I was feeling the effects of seeing so much sun yesterday. I know it is illegal to ride a bicycle on the interstate in many states, but Google had suggested I-10 as I crossed into AZ from the CA border town of Blythe.
I have never ridden on an interstate and it would definitely shorten today’s ride, so I thought “It’s part of the adventure!” About 5 miles outside Blythe I got onto a pedestrian bridge and crossed the Colorado River into AZ. I rode over the interstate, went on a roundabout and got onto I-10. The shoulder was comfortably wide and pretty smooth. The semis were careful with me giving me extra room, even though I had a safe buffer. My mental jukebox started playing C.W. McCall’s “Convoy”. With a little tailwind and slight downhill, we let them truckers roll, 10-4 …
I had a nice conversation with the rest stop attendant at the first area in AZ. He was a veteran and by coincidence had grown up in Indiana, graduating from Columbus High in 1955. Recently he has also been doing some substitute teaching and certainly sees the need for mentors for the kids he sees. It was nice to be able to take Hidalgo into the restroom so I didn’t have to break out the lock and cable.
I met Becky at a Loves at the Quartzite exit. Though Becky was with me, I had decided to carry my panniers so I could get used to it and to make sure my new bike rack was still working. It made for harder pedaling, but this is the way it is going to be for most of the trip, so I need to get used to it. Yesterday when Becky had me carry my panniers part of the way, it was like going without training wheels when you first learn how to ride a bike. Tomorrow morning she flies home and I continue northeast. Then the training wheels will be completely gone 🙁
I got a sandwich at a small store in Brenda, just after I got off I-10 onto US 60. It was once again nice to just leave Hidalgo outside, unlocked while I got a bathroom break and lunch. Places to get water are pretty precious to me out here in the desert. It was a great downhill for 5 miles. When it flattened out, the road got rough and there was a strong crosswind. It made pedaling tough until I banked north and got smooth pavement again. You really notice the difference, especially after 50+ miles into a 61 mile ride.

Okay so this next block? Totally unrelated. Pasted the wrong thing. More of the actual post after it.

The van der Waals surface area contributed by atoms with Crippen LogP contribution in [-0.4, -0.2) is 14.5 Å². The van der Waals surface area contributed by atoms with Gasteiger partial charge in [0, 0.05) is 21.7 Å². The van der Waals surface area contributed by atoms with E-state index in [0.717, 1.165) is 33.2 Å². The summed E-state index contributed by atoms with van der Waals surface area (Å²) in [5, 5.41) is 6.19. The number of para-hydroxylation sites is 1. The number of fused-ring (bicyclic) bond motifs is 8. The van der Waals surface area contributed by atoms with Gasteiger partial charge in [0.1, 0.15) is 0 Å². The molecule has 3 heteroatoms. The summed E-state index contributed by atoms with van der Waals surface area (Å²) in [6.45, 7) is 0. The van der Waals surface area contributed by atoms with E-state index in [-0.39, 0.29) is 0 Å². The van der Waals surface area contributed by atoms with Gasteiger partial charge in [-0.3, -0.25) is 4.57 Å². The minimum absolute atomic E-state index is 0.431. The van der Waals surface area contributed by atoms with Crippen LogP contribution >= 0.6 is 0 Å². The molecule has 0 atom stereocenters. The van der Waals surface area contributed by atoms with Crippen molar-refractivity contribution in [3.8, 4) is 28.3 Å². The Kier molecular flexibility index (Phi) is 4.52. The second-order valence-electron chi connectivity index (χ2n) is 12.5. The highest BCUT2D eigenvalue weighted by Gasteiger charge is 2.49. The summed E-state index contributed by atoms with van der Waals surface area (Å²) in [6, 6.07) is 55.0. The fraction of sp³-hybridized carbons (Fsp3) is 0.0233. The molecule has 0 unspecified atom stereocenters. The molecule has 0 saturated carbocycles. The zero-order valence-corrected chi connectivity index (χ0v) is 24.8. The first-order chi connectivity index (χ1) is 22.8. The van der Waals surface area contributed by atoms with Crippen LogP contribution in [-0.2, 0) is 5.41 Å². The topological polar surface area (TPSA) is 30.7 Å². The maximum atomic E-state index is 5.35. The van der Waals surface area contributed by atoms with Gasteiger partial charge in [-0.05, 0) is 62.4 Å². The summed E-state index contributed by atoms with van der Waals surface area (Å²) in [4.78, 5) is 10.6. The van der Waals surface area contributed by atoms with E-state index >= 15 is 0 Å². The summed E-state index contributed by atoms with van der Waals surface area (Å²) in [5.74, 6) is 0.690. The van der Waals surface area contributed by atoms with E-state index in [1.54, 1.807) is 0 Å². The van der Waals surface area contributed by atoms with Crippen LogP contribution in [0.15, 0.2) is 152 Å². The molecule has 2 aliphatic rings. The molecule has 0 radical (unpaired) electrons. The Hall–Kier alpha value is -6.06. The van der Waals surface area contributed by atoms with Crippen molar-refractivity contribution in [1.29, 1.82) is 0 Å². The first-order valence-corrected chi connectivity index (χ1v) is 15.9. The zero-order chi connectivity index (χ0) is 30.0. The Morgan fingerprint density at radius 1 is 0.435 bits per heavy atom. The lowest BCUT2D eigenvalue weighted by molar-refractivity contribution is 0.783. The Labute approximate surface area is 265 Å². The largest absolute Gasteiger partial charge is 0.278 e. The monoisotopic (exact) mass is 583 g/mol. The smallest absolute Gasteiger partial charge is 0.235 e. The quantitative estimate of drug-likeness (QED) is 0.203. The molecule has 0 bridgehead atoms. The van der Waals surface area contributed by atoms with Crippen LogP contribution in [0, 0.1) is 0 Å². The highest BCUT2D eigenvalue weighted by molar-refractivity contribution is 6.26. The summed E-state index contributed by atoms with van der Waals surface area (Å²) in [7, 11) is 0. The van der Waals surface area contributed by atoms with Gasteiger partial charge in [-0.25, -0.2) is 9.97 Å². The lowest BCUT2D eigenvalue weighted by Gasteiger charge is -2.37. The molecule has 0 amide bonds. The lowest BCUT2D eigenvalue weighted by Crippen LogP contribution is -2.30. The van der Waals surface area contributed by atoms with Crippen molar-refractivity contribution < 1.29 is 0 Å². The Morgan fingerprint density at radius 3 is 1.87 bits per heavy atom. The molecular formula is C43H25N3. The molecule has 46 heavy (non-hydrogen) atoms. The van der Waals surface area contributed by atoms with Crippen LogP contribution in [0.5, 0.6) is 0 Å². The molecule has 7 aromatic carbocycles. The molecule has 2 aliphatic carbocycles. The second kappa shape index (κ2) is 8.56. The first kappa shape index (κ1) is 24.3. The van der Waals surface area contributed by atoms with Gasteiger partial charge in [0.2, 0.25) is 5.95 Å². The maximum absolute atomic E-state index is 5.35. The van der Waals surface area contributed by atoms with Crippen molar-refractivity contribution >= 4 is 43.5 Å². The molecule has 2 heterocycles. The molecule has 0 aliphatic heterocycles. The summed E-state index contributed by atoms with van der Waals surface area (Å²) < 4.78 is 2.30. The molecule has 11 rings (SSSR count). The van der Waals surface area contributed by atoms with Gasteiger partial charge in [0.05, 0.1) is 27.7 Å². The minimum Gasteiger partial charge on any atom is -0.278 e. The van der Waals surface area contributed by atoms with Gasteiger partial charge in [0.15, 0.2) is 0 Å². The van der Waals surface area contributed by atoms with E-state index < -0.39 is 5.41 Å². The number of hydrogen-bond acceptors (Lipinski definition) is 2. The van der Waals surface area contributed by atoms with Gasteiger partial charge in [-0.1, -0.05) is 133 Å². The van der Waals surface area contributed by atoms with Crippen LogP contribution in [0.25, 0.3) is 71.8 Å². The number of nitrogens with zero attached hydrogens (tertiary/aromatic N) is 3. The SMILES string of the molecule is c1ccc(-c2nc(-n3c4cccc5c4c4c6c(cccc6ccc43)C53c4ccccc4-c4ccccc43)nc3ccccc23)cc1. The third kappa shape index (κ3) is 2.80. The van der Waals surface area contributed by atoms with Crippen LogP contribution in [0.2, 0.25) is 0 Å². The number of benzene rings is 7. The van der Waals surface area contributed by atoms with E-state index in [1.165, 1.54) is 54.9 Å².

I have had trouble with my front derailleur the last few days because of all the sand that has gotten into everything on the bike. The owner/managers, Randy and Janet led me back to the workshop. They loaned me materials to clean up Hidalgo, including lube, rags, and brushes. They also let me use one of the best bicycle pumps I’ve ever used to top off the pressure in the tires. I suspect Randy may have been a roadie in a prior life. Although graying, he is still pretty muscular. There must have been 20 ID tags hanging in the kitchen. These tags, some with pictures that looked like they could have been Randy, were from tours with Heart, the Rolling Stones, and many more (as performed by the original artists).
The Lone Rider